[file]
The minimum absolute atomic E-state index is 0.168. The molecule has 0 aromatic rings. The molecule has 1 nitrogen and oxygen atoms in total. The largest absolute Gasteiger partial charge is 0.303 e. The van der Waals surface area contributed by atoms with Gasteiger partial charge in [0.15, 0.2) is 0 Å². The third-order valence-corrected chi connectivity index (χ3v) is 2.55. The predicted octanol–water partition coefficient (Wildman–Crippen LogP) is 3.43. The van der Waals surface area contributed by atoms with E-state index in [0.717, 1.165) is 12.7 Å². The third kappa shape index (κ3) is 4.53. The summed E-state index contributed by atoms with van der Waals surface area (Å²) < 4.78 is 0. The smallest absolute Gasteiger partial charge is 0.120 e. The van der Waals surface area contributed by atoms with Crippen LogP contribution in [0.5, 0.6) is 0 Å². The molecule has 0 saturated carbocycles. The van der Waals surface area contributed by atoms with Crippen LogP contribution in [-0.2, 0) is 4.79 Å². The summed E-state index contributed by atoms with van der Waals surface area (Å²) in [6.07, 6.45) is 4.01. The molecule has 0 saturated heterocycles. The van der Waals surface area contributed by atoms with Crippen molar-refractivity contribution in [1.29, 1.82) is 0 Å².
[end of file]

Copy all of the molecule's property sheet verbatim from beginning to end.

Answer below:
The minimum absolute atomic E-state index is 0.168. The molecule has 0 aromatic rings. The molecule has 1 nitrogen and oxygen atoms in total. The largest absolute Gasteiger partial charge is 0.303 e. The van der Waals surface area contributed by atoms with Gasteiger partial charge in [0.15, 0.2) is 0 Å². The third-order valence-corrected chi connectivity index (χ3v) is 2.55. The predicted octanol–water partition coefficient (Wildman–Crippen LogP) is 3.43. The van der Waals surface area contributed by atoms with E-state index in [0.717, 1.165) is 12.7 Å². The third kappa shape index (κ3) is 4.53. The summed E-state index contributed by atoms with van der Waals surface area (Å²) < 4.78 is 0. The smallest absolute Gasteiger partial charge is 0.120 e. The van der Waals surface area contributed by atoms with Crippen LogP contribution in [0.5, 0.6) is 0 Å². The molecule has 0 saturated carbocycles. The van der Waals surface area contributed by atoms with Crippen LogP contribution in [-0.2, 0) is 4.79 Å². The summed E-state index contributed by atoms with van der Waals surface area (Å²) in [6.07, 6.45) is 4.01. The molecule has 0 saturated heterocycles. The van der Waals surface area contributed by atoms with Crippen molar-refractivity contribution in [1.29, 1.82) is 0 Å².